Tips to downsize your home

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Breezy Mama Editor Lan gives us tips for downsizing your home.

As my parents approach 80 and need more assistance, they are finally making the move to be closer to my siblings. Selling a house, however, is just the start of their journey to this next stage in their lives. They have decades of items to sell, get rid of and donate as they move from a four-bedroom home into a two-bedroom apartment.

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While the task may seem daunting, the job can be done if taken in stages. Jacquie Denny, co-founder of online estate and auction platform EVERYTHING BUT THE HOUSE, has some tips to help make this project seem more manageable.

Start with doing the old “Your house is on fire” thought-experiment. Think about what’d you’d grab if you only had a few minutes to pick out five things that matter the most to you. This exercise gives you a reality check about what is important to you and what’s not.

Only keep the items that have the most value to you, not necessarily in terms of dollars, but sentimental or legacy items that you want to be passed from generation to generation. On average, this is only about 1-5% of your possessions, so you’re likely overestimating the number of things later generations will actually want to inherit.

Have your family over for a fun dinner and discovery event. See what items they would like to have as part of their home. Gift them now, so you can see them enjoy them and, as a bonus, you can visit whenever you like.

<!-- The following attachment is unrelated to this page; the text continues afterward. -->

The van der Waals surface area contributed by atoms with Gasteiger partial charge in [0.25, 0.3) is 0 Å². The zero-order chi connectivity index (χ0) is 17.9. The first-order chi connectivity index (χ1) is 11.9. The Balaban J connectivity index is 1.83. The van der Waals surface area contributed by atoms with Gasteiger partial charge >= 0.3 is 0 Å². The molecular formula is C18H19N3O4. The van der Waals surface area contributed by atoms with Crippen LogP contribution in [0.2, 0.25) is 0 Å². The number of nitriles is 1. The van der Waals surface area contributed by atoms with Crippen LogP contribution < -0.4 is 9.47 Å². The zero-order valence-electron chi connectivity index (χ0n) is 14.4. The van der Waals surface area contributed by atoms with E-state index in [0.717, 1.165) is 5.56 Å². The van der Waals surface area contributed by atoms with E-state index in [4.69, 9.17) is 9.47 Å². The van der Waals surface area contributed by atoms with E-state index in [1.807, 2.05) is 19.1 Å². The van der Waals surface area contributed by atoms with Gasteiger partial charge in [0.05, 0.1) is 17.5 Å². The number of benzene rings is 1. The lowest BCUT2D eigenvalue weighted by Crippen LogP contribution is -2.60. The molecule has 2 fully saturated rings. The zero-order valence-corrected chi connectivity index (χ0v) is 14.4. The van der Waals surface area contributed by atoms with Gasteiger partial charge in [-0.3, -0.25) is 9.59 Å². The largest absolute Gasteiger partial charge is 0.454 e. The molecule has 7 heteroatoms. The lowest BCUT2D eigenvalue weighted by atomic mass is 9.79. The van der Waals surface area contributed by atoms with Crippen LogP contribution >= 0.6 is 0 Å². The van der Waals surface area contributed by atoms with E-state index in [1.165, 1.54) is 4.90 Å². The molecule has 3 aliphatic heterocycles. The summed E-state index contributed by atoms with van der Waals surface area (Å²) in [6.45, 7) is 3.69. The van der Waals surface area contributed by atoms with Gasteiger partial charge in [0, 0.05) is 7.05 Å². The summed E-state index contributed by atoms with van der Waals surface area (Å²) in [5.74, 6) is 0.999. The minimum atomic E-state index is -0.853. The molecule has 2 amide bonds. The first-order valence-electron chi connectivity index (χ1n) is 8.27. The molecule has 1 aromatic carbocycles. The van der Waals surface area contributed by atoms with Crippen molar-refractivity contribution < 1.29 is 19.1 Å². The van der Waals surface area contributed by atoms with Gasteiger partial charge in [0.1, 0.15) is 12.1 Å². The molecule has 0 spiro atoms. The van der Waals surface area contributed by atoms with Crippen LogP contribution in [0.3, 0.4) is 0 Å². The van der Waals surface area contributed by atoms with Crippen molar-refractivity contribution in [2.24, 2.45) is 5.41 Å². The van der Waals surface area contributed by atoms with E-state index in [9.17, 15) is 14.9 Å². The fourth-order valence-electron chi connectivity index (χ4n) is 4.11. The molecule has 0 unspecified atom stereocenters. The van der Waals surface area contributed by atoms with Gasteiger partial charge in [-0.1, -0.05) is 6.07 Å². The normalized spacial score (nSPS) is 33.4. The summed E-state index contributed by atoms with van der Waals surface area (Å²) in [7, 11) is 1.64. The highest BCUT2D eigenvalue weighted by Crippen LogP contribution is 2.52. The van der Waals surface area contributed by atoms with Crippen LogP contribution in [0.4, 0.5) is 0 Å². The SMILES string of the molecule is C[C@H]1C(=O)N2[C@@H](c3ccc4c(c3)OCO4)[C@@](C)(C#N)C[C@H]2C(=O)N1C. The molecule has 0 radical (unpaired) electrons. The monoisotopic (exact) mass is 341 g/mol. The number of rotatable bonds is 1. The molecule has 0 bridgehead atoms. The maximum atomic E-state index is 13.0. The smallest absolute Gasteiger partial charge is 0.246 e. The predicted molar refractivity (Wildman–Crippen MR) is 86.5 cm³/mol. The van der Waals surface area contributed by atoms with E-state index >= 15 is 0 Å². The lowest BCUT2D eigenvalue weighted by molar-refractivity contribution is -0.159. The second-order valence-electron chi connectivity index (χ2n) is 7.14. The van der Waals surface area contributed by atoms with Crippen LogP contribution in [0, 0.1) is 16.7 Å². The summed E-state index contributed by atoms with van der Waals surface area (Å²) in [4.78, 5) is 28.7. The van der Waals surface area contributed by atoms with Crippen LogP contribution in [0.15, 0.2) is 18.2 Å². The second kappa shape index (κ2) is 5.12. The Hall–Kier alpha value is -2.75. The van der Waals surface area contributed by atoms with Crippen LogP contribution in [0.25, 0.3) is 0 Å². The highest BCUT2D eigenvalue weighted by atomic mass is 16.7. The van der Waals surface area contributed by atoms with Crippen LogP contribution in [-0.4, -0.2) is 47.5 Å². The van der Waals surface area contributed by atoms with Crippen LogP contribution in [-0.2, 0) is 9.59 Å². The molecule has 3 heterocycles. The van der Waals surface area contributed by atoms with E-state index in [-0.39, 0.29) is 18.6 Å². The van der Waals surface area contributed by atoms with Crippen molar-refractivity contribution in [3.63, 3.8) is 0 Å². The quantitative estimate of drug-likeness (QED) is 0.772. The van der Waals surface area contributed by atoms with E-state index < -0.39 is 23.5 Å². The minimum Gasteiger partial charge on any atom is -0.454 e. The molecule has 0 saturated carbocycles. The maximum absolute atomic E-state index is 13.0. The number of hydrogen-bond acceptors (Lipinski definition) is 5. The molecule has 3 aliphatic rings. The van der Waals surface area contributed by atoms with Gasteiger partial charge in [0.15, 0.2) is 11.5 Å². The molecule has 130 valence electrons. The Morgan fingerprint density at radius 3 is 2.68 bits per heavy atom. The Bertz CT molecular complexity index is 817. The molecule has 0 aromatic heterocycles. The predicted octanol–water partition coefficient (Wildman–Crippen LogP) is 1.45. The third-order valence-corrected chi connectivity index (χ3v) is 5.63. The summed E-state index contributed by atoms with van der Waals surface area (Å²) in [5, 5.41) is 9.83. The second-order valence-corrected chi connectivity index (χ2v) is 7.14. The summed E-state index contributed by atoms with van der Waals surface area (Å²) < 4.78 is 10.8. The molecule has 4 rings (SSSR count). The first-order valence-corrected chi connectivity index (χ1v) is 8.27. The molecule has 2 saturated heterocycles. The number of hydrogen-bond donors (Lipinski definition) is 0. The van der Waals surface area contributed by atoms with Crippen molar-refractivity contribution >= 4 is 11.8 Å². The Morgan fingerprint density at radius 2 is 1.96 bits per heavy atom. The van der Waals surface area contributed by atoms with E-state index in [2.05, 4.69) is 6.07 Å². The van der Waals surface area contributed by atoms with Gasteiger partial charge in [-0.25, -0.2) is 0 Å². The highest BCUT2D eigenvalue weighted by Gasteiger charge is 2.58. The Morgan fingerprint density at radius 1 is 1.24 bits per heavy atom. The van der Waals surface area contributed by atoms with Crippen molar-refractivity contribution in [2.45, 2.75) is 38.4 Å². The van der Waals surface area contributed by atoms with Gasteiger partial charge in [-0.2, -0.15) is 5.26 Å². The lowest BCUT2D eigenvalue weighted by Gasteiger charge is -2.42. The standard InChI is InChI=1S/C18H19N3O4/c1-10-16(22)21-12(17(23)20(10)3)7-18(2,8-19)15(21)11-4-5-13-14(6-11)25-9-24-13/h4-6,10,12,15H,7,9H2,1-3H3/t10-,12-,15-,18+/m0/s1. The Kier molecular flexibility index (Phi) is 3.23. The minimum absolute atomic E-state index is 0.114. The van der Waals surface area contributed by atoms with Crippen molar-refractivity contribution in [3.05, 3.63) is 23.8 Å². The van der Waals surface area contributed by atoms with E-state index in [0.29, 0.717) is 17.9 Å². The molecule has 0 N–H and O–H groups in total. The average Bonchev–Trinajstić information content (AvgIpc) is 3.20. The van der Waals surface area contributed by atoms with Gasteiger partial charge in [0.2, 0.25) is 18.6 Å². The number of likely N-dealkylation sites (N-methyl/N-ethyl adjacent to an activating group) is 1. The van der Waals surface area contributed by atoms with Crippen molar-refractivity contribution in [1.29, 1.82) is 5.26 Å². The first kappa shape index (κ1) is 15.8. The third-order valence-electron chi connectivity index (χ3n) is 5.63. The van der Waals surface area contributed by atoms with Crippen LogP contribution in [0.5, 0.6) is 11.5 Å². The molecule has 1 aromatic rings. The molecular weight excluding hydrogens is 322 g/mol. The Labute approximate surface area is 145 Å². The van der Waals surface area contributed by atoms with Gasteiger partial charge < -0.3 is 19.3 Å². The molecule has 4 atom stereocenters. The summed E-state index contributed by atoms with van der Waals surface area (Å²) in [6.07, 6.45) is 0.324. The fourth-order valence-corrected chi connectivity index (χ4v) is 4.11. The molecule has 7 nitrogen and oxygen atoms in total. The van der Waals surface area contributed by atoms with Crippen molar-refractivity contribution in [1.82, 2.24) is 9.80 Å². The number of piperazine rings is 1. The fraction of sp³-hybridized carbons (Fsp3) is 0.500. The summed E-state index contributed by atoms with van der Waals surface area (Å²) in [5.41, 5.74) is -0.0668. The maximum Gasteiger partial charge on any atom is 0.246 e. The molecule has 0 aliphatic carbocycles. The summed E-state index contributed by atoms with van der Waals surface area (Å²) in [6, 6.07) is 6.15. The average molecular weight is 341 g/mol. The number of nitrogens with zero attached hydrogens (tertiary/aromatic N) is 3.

Think about your priorities. To use one example, china and stemware tend to take up a lot of space and lose their value more quickly than other home goods, so you really only want to keep them if you plan on hosting formally. If you love to throw nice dinner parties, these items are expensive to replace and are probably must-haves. If you plan on traveling a lot or adopting a more casual entertaining style, then you’d probably want to consider selling them.

The resale value of household goods depends on a lot of factors and can fluctuate based on different trends. Sometimes, you can earn a lot more by donating items and then writing it off as a tax-deduction than you can by selling them outright.  That’s why it’s important to consult an expert on things you think might be valuable.

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Once you’ve weeded out what you want to keep, get rid of, or sell, it may be worth your time (and money) to hire a professional to come in and manage the sale and in some cases the donation of your possessions. EVERYTHING BUT THE HOUSE, which now services 20 cities, manages everything from appraising and cataloging to marketing and mailing items out to the winning bidders – so you can focus on moving on.

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